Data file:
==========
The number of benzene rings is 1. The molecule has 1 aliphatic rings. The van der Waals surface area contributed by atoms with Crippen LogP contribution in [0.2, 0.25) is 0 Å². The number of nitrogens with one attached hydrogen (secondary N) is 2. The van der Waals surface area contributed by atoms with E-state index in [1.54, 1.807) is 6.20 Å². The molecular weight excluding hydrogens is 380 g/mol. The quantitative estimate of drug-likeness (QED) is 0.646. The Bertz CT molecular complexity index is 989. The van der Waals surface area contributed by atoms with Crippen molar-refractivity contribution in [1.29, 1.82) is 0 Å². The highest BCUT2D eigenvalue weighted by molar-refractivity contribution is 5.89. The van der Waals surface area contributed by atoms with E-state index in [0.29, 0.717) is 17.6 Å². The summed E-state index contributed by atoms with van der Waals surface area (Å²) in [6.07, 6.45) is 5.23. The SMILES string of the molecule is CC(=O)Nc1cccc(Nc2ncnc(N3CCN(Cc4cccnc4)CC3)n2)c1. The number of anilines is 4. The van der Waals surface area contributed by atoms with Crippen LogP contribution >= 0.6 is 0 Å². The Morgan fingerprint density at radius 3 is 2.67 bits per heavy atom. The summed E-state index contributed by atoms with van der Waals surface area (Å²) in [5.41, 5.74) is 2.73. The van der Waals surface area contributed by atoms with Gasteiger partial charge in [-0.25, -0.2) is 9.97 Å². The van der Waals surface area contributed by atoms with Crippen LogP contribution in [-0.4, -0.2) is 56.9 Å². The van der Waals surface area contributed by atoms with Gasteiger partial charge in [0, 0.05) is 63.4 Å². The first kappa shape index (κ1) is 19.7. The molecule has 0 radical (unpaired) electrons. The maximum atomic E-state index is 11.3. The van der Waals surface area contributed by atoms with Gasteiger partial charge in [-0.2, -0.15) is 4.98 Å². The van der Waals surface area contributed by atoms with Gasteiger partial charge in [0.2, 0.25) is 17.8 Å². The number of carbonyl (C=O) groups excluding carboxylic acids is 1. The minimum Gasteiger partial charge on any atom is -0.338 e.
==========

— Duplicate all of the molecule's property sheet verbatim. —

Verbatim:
The number of benzene rings is 1. The molecule has 1 aliphatic rings. The van der Waals surface area contributed by atoms with Crippen LogP contribution in [0.2, 0.25) is 0 Å². The number of nitrogens with one attached hydrogen (secondary N) is 2. The van der Waals surface area contributed by atoms with E-state index in [1.54, 1.807) is 6.20 Å². The molecular weight excluding hydrogens is 380 g/mol. The quantitative estimate of drug-likeness (QED) is 0.646. The Bertz CT molecular complexity index is 989. The van der Waals surface area contributed by atoms with Crippen molar-refractivity contribution in [1.29, 1.82) is 0 Å². The highest BCUT2D eigenvalue weighted by molar-refractivity contribution is 5.89. The van der Waals surface area contributed by atoms with E-state index in [0.29, 0.717) is 17.6 Å². The summed E-state index contributed by atoms with van der Waals surface area (Å²) in [6.07, 6.45) is 5.23. The SMILES string of the molecule is CC(=O)Nc1cccc(Nc2ncnc(N3CCN(Cc4cccnc4)CC3)n2)c1. The number of anilines is 4. The van der Waals surface area contributed by atoms with Crippen LogP contribution >= 0.6 is 0 Å². The Morgan fingerprint density at radius 3 is 2.67 bits per heavy atom. The summed E-state index contributed by atoms with van der Waals surface area (Å²) in [5.41, 5.74) is 2.73. The van der Waals surface area contributed by atoms with Gasteiger partial charge in [-0.25, -0.2) is 9.97 Å². The van der Waals surface area contributed by atoms with Crippen LogP contribution in [-0.4, -0.2) is 56.9 Å². The van der Waals surface area contributed by atoms with Gasteiger partial charge in [0, 0.05) is 63.4 Å². The first kappa shape index (κ1) is 19.7. The molecule has 0 radical (unpaired) electrons. The maximum atomic E-state index is 11.3. The van der Waals surface area contributed by atoms with Gasteiger partial charge in [-0.2, -0.15) is 4.98 Å². The van der Waals surface area contributed by atoms with Gasteiger partial charge in [0.2, 0.25) is 17.8 Å². The number of carbonyl (C=O) groups excluding carboxylic acids is 1. The minimum Gasteiger partial charge on any atom is -0.338 e.